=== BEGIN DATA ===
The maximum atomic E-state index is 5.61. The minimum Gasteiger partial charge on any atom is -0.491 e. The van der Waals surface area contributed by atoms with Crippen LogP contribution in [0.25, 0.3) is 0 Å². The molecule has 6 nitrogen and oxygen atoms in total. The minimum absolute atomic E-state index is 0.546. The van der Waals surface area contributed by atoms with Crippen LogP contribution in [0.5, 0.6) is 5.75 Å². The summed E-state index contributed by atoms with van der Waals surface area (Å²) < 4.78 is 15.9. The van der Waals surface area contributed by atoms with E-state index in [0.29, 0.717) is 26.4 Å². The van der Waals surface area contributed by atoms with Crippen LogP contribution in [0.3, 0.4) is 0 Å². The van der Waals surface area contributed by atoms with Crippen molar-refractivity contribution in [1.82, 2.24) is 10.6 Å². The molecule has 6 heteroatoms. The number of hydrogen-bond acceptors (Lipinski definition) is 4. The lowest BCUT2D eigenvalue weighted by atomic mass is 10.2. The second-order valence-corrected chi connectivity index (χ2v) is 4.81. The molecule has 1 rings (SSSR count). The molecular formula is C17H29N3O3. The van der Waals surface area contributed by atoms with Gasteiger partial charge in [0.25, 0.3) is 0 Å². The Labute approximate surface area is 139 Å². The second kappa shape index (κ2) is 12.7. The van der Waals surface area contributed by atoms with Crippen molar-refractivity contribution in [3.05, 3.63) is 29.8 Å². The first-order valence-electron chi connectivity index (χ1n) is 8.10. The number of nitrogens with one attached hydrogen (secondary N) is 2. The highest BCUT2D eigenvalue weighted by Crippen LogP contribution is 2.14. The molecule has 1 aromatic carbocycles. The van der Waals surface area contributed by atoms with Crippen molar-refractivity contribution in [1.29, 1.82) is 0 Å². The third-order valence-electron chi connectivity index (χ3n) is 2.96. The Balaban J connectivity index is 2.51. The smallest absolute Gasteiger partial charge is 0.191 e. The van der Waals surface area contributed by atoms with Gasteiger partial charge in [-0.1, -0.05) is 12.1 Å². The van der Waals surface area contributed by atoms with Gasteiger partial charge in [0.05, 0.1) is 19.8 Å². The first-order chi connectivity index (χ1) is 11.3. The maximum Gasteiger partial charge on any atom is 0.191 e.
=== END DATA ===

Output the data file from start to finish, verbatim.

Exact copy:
The maximum atomic E-state index is 5.61. The minimum Gasteiger partial charge on any atom is -0.491 e. The van der Waals surface area contributed by atoms with Crippen LogP contribution in [0.25, 0.3) is 0 Å². The molecule has 6 nitrogen and oxygen atoms in total. The minimum absolute atomic E-state index is 0.546. The van der Waals surface area contributed by atoms with Crippen LogP contribution in [0.5, 0.6) is 5.75 Å². The summed E-state index contributed by atoms with van der Waals surface area (Å²) < 4.78 is 15.9. The van der Waals surface area contributed by atoms with E-state index in [0.29, 0.717) is 26.4 Å². The van der Waals surface area contributed by atoms with Crippen LogP contribution in [0.3, 0.4) is 0 Å². The van der Waals surface area contributed by atoms with Crippen molar-refractivity contribution in [1.82, 2.24) is 10.6 Å². The molecule has 6 heteroatoms. The number of hydrogen-bond acceptors (Lipinski definition) is 4. The lowest BCUT2D eigenvalue weighted by atomic mass is 10.2. The second-order valence-corrected chi connectivity index (χ2v) is 4.81. The molecule has 1 rings (SSSR count). The molecular formula is C17H29N3O3. The van der Waals surface area contributed by atoms with Gasteiger partial charge in [0.25, 0.3) is 0 Å². The Labute approximate surface area is 139 Å². The second kappa shape index (κ2) is 12.7. The van der Waals surface area contributed by atoms with Crippen molar-refractivity contribution in [3.05, 3.63) is 29.8 Å². The first-order valence-electron chi connectivity index (χ1n) is 8.10. The number of nitrogens with one attached hydrogen (secondary N) is 2. The highest BCUT2D eigenvalue weighted by Crippen LogP contribution is 2.14. The molecule has 1 aromatic carbocycles. The van der Waals surface area contributed by atoms with Crippen molar-refractivity contribution in [1.29, 1.82) is 0 Å². The third-order valence-electron chi connectivity index (χ3n) is 2.96. The Balaban J connectivity index is 2.51. The smallest absolute Gasteiger partial charge is 0.191 e. The van der Waals surface area contributed by atoms with Gasteiger partial charge in [-0.1, -0.05) is 12.1 Å². The van der Waals surface area contributed by atoms with Gasteiger partial charge in [0.05, 0.1) is 19.8 Å². The first-order chi connectivity index (χ1) is 11.3. The maximum Gasteiger partial charge on any atom is 0.191 e.